This paper will attempt to show specifically the ways in which the Calvinistic Baptists of the late seventeenth century sought to differentiate themselves from their fellow dissenters while still affirming their similarities.
I will then conclude with a summary statement of the themes present in those differences and, perhaps, what the Calvinistic Baptists saw as the distinctive foci that made them the most faithful adherents to the Christian faith.
Regular" or Calvinistic Baptist churches in Nova Scotia and New Brunswick underwent some significant changes in the first half of the nineteenth century.
If Goodwin could help us hear the women who were marginalized by Elder, the dissidents who were expelled by Crandall, and the long-suffering Baptists who were bored by Tupper, we would likely have quite a more dynamic perspective on what was important to the Calvinistic Baptists of Nova Scotia and New Brunswick.
In America, the so-called First Great Awakening divided Calvinistic Baptists between Regulars and Separates, less over the need for conversion of all church members than over the nature of that conversion and its related "religious affections.
For these Calvinistic Baptists, election was as certain as the atonement of Christ was limited.
In 1946, historian George Levy wrote The Baptists of the Maritime Provinces, 1753-1946 to help his denomination celebrate its fortieth anniversary as a union of Arminian and Calvinistic Baptists.
In 1846, the Calvinistic Baptists of Nova Scotia and New Brunswick joined their respective denominational institutions to create a convention in order to build denominational structures cooperatively.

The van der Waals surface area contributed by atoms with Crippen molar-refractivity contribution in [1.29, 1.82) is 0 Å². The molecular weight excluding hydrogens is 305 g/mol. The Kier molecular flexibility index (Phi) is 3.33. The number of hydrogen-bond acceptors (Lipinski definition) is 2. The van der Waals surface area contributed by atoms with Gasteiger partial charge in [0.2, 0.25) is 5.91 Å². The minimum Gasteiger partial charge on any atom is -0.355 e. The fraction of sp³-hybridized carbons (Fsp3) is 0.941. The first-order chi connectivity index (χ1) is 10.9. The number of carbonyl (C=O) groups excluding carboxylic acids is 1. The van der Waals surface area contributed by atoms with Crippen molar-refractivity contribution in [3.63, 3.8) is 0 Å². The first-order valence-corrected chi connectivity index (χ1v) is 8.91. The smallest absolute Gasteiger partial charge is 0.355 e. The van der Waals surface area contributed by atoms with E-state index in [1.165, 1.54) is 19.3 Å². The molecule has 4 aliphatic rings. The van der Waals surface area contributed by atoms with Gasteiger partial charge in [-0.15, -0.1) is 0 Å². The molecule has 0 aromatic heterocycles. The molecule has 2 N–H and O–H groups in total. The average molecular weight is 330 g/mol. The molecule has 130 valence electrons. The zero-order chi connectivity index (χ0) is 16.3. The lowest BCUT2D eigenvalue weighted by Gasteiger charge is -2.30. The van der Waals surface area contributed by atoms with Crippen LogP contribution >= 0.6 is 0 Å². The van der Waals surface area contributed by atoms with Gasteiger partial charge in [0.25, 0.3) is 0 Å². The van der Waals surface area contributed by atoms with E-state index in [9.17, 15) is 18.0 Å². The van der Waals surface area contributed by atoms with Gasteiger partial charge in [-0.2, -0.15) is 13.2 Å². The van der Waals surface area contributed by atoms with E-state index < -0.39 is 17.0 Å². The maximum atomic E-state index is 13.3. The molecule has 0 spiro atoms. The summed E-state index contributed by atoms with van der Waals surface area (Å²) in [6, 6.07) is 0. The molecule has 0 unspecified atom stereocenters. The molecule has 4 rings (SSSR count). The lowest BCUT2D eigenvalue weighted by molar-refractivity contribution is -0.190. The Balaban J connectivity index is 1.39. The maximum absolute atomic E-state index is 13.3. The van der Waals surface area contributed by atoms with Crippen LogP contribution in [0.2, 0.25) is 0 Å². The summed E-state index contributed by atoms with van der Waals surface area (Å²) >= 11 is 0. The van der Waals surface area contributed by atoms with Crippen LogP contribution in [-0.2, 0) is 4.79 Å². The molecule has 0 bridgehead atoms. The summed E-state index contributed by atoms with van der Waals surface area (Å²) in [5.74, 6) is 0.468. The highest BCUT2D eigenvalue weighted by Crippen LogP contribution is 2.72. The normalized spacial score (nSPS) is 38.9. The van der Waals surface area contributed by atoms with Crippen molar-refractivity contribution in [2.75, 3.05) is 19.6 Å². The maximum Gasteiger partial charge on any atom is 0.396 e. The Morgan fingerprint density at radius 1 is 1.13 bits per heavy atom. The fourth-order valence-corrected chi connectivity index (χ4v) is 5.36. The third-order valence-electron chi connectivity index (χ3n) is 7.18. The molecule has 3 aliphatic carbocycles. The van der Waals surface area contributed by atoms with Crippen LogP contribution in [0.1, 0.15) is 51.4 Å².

William Brackney writes "that although most Six Principle Baptists were Arminians, some Calvinistic Baptists, especially the Welsh and German, also practiced [dual] laying on of hands," in keeping with the six-fold list of doctrines in Hebrews 6:1-2.
32) In another sense Fuller created a theological scenario that allowed Calvinistic Baptists to continue using the language of election while extending its boundaries considerably.
The devotion of the concluding sections of the 1644 Confession (51) to the civil magistracy is not surprising given that the whole exercise arose out of a false identification of Calvinistic Baptists
with Anabaptists, charging them with disclaiming the magistracy, "denying to assist them either in persons or in purse in any of their lawful commands.
Most directly, the General Baptists adopted the idea of general atonement, hence their name "General" as opposed to the later developing Calvinistic Baptists
labeled "Particular" due to their emphasis upon particular atonement.
Whether all Baptists considered it of equal authority with baptism is highly debatable, but it is not debatable that General Baptists, Calvinistic Baptists
, and Separate Baptists at various time practiced "this rite.
First, while they affirmed their concern for education, these staunchly Calvinistic Baptists
were opposed to the idea of "sectarian colleges"--Baptist, Presbyterian, and others--since that implied that "our distinct views of church government, of gospel doctrine and gospel ordinances, are connected with human sciences, a principle which we cannot admit.
Those who attended were members of the unions from across Canada hat had their roots in the Regular or Calvinistic Baptists